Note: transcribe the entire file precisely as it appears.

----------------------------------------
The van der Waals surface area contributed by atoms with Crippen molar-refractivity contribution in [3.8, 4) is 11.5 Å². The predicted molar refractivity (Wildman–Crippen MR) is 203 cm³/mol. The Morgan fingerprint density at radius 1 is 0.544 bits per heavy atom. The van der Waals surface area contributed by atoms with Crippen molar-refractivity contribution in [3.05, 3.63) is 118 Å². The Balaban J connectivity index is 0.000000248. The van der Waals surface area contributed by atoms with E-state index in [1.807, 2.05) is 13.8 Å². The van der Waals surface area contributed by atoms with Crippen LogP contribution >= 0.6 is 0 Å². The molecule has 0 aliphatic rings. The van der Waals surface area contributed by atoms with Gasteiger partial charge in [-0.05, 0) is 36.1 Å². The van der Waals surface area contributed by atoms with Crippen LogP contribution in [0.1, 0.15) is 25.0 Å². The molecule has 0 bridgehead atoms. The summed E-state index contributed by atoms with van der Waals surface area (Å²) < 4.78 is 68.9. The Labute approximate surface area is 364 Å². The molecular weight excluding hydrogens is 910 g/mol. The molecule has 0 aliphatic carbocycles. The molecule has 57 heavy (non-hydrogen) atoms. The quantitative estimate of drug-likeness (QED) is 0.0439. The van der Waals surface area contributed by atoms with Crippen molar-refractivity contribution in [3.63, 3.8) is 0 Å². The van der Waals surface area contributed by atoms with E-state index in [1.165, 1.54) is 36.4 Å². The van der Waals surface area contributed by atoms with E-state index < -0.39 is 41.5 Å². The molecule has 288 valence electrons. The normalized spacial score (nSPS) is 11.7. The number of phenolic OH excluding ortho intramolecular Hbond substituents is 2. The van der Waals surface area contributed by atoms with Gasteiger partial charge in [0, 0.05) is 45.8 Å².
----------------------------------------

The van der Waals surface area contributed by atoms with Crippen molar-refractivity contribution in [3.8, 4) is 11.5 Å². The predicted molar refractivity (Wildman–Crippen MR) is 203 cm³/mol. The Morgan fingerprint density at radius 1 is 0.544 bits per heavy atom. The van der Waals surface area contributed by atoms with Crippen molar-refractivity contribution in [3.05, 3.63) is 118 Å². The Balaban J connectivity index is 0.000000248. The van der Waals surface area contributed by atoms with E-state index in [1.807, 2.05) is 13.8 Å². The van der Waals surface area contributed by atoms with Crippen LogP contribution >= 0.6 is 0 Å². The molecule has 0 aliphatic rings. The van der Waals surface area contributed by atoms with Gasteiger partial charge in [-0.05, 0) is 36.1 Å². The van der Waals surface area contributed by atoms with Crippen LogP contribution in [0.1, 0.15) is 25.0 Å². The molecule has 0 bridgehead atoms. The summed E-state index contributed by atoms with van der Waals surface area (Å²) < 4.78 is 68.9. The Labute approximate surface area is 364 Å². The molecular weight excluding hydrogens is 910 g/mol. The molecule has 0 aliphatic carbocycles. The molecule has 57 heavy (non-hydrogen) atoms. The quantitative estimate of drug-likeness (QED) is 0.0439. The van der Waals surface area contributed by atoms with Crippen molar-refractivity contribution in [3.63, 3.8) is 0 Å². The van der Waals surface area contributed by atoms with E-state index in [1.165, 1.54) is 36.4 Å². The van der Waals surface area contributed by atoms with E-state index < -0.39 is 41.5 Å². The molecule has 288 valence electrons. The normalized spacial score (nSPS) is 11.7. The number of phenolic OH excluding ortho intramolecular Hbond substituents is 2. The van der Waals surface area contributed by atoms with Gasteiger partial charge in [0, 0.05) is 45.8 Å².